Expert says Burnouf inquest shows jail staff is trapped by lack of resources and the Sask. health system

A Saskatoon addiction expert who testified at the Gerald Burnouf inquest this week says the jurors' recommendations strike to the heart of the how the 49-year-old died in jail.

'We need to recognize that this is a health problem'

Jurors said jail staff were ill-equipped to deal with the medical issues Gerald Burnouf presented. (CBC)

Gerald Burnouf was already physically and mentally deteriorating when staff at the Saskatoon Correctional Centre admitted him in October 2016.

Staff suspected something was wrong with the 49-year-old from Ile-a-la-Crosse. He was agitated, suicidal and saying he needed methadone.

He died in his cell 24 hours later.

Jurors at a coroner's inquest this week at Court of Queen's Bench in Saskatoon heard how jail staff were ill-equipped to properly assess Burnouf.

He presented a complex medical puzzle. He simultaneously presented the "drug-induced psychosis" often linked to crystal methamphetamine use. But he was also withdrawing from methadone.

And when staff did try to access his medical records, they could not get to his files in the health care system.

"People can only provide the service that they're resourced to provide," said Dr. Peter Butt, associate professor of addiction medicine at the U of S.

Butt testified at the Burnouf inquest and knows the details of the case.

"If the facilities, if the resources aren't there, then they're trapped as well within this system."

'A desperate cry for help'

Jurors heard how, in the days leading up to his trip to the jail, Burnouf knew that he needed help. He went to local hospitals repeatedly, to no avail.

"Those eight visits over three days are a desperate cry for help," Butt said in an interview.

Dr. Peter Butt says the system bears much of the blame for Burnouf's death. (CBC)

"He repeatedly asked for methadone, he knew he was in withdrawal, he knew what the problem was, but people weren't able to respond — for systemic reasons, not out of malice, but for systemic reasons — in a way that would have helped to address this."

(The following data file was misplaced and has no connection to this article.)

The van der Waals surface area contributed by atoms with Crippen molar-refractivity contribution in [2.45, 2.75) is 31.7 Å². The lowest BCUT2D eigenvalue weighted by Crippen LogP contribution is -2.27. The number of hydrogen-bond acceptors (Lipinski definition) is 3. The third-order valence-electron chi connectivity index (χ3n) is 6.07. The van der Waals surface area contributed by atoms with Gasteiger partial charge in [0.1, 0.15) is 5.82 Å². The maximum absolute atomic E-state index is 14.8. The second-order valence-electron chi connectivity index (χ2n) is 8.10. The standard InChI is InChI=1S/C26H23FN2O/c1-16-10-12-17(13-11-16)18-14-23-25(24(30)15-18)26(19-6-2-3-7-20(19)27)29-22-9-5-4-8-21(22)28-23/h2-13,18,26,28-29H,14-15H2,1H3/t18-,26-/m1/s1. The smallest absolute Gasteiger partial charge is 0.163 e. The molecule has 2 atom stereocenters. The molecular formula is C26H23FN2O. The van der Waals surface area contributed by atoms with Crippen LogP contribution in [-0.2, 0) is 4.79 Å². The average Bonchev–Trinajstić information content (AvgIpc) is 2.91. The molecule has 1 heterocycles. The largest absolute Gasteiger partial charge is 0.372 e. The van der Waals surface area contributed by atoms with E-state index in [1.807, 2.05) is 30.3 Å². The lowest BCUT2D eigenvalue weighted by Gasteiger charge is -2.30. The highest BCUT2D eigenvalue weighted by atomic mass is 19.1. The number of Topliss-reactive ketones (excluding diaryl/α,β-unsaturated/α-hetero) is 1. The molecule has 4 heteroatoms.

One of the unanswered questions from the inquest is why the health care system never connected the dots.

While Burnouf was at the emergency room at St. Paul's Hospital, he had a methadone prescription waiting to be filled and picked up at the Rexall Pharmacy right across the street.

Butt says what's particularly vexing is the care that Burnouf received in the community, versus what happened in jail.

In the days leading to his incarceration, he was seen by a psychiatrist, nurses and doctors. He spent one night at hospital sedated for his own safety. Police and courthouse staff were generally aware that Burnouf had medical issues that needed addressing.

That level of care ended at the jail gates. Butt says that is something that needs addressing.

"We need to ensure that they're getting access to treatment and that there's continuity going from community, into jail, and from jail back out into the community," he said.

"The more seamless this is, the fewer gaps there are that people will fall through. And these are individuals that will find those gaps."

'There are those gaps'

Provincial officials do not dispute the Burnouf jury's findings.

Corrections and Public Safety did its own internal review in 2016 after Burnouf died.

"It became clear that health information wasn't being provided back and forth, particularly from the community health offices to the correctional centre, and that's been a challenge for us for years," said spokesperson Drew Wilby.

"We're working on that and trying to address that with the Saskatchewan Health Authority now."

Drew Wilby outlined a pilot project meant to assess opioid withdrawl in prisoners. (CBC)
Wilby said that the province already has a pilot project underway at the Pinegrove Correctional Centre at Prince Albert and the White Birch Remand Centre in Regina.

The project aims to help staff assess how opiate withdrawal is affecting inmates. He called it, "a scoring assessment to determine where someone falls and what decision should be made out of that."

"It's for nurses, and then on a doctor's recommendation to make determinations whether certain treatments should be started, whether they should be taken to a hospital," Wilby said.

He said the project is at the women's facilities because the populations are more stable and inmates are not transferred between multiple jails, as often happens with male inmates.